Snapshot 241 on the Vieo resilient wheel elicited a very comprehensive response from our good friend Ariejan Bos – always a deep and generous fount of knowledge on early motoring. With grateful thanks to Ariejan, we give his additional information here.
Our original photograph appeared in the motoring press on August 11th, 1906, reporting a forthcoming A.C.G.B.I. 4,000-mile reliability trial scheduled for Augist 23rd. Ariejan’s first mention was over a year earlier – in The Automotor Journal for July 1st, 1905. It reports the importance of the design especially for industrial vehicles, and states that no less a personage than S. F. Edge was to act as managing director of the new company, Vieo Limited.
By the time of an article in the same publication on October 28th, 1905, there were three photographs: two showing cars fitted with the new wheel – the original 24 h.p. Napier and a 6½ h.p. Gladiator – and one giving an informative close-up of the wheel.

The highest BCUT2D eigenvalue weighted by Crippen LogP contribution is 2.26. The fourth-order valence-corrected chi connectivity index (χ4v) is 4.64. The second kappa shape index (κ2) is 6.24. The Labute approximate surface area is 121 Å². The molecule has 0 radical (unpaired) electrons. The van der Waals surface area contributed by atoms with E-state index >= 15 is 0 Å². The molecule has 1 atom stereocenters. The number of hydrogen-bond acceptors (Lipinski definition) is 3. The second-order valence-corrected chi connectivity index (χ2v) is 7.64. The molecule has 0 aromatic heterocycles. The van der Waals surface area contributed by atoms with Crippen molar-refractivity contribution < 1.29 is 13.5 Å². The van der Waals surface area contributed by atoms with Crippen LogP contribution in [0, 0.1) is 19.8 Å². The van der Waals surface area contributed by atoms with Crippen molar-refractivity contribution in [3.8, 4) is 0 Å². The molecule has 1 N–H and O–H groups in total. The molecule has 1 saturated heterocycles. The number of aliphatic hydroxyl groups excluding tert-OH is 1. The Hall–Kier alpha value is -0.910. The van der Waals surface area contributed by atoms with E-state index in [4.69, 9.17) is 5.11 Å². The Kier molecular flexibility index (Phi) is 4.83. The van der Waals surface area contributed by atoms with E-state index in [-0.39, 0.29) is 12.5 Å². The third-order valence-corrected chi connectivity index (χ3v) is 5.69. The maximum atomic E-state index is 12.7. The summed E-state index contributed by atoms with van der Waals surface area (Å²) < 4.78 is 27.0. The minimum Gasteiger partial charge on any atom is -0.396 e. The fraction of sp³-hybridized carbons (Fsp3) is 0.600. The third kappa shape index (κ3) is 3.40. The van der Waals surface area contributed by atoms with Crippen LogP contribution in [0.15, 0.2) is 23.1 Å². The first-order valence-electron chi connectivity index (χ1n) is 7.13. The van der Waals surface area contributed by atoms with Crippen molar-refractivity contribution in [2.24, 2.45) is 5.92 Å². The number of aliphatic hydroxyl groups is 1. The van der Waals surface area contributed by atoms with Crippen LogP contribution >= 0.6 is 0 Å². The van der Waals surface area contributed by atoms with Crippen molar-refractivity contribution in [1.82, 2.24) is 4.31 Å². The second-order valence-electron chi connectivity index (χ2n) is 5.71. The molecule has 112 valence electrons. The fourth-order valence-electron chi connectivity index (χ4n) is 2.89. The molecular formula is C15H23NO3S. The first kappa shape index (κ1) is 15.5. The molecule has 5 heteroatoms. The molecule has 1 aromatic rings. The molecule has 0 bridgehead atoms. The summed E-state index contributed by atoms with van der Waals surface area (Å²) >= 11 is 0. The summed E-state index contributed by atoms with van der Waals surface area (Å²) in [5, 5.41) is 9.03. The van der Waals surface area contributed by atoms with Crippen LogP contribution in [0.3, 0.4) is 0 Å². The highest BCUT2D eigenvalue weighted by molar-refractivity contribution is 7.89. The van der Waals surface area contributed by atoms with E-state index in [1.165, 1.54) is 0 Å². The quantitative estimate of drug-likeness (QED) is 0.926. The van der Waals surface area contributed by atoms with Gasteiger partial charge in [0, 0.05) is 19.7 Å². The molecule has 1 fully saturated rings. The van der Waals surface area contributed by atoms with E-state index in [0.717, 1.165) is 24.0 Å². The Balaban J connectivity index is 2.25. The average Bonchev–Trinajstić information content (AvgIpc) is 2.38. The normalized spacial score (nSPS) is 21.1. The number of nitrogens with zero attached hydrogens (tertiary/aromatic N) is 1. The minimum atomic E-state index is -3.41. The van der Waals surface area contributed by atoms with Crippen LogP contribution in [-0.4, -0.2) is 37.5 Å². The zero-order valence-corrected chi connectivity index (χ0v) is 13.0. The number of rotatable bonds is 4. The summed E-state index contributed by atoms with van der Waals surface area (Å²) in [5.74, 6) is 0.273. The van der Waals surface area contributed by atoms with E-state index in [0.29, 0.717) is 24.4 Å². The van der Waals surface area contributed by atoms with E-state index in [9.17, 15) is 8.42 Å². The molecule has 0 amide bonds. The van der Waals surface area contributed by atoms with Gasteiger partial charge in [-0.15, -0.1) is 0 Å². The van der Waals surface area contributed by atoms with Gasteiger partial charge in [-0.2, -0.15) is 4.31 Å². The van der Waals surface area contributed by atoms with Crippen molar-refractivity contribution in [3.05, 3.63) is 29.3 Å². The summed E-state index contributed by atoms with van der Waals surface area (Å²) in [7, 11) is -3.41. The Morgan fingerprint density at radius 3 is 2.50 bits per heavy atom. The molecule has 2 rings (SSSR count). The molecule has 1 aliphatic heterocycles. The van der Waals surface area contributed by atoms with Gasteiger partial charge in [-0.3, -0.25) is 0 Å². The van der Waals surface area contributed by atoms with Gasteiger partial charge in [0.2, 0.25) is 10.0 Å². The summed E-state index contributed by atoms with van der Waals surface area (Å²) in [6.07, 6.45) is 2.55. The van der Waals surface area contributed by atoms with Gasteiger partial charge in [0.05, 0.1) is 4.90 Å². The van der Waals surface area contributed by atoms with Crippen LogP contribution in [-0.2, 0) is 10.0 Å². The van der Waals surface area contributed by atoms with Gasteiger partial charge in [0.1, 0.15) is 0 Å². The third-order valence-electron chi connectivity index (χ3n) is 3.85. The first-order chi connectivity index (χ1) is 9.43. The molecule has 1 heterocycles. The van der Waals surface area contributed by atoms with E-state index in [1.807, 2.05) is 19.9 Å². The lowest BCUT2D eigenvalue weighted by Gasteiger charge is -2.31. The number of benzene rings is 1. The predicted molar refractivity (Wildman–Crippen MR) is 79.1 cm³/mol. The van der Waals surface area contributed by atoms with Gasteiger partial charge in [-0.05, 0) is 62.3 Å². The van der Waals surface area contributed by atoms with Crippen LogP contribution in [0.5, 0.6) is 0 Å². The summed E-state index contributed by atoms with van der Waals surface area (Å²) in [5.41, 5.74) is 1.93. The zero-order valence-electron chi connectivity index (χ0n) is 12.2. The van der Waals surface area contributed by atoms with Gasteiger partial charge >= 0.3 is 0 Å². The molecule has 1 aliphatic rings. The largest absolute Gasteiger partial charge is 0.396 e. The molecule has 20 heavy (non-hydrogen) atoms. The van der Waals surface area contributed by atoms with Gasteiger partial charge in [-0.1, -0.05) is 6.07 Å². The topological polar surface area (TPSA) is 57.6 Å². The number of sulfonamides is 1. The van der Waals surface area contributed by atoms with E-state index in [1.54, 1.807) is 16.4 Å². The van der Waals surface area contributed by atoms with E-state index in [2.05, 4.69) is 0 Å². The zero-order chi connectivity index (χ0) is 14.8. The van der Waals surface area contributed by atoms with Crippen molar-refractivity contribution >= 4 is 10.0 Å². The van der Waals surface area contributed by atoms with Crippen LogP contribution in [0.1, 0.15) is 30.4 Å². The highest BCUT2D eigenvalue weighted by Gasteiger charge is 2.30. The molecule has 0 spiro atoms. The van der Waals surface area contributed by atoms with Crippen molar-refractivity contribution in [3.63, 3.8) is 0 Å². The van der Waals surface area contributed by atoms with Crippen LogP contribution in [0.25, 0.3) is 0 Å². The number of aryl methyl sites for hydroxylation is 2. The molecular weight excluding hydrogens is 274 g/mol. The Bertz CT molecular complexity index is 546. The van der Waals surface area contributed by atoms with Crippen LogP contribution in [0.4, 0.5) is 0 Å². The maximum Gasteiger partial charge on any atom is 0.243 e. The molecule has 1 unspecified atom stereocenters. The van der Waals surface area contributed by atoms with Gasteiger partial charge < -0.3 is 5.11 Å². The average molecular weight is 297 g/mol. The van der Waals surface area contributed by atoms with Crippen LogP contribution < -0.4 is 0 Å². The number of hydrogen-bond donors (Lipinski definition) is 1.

The Napier and Gladiator fitted with Vieo wheels
On August 25th, 1906, the same magazine reported that the official 4,000-mile trial was about to start. The magazine then reported on September 1st, 1906 that the trial was taking place with the wheel fitted to a 30-40 h.p. Daimler, with the following telling words: “It is satisfactory to know that these wheels are being tested on a car of the power of this fine Daimler, as the results, if as satisfactory as the inventor hopes, should be all the more convincing.”
The 30-40 h.p.Daimler fitted with four Vieo wheels of the latest type
On September 8th, the magazine reported positive news. In the first six days the car achieved 1,021 miles: “… so far a triumph for the Vieo wheel.” By September 15th, at the end of the second week, the total was 2,220 miles. A report on September 22nd gave the final total as 2,676 miles.
Sadly, there was no more heard of the wheel. There was clearly a big difference between a successful observed trial and a commercial success.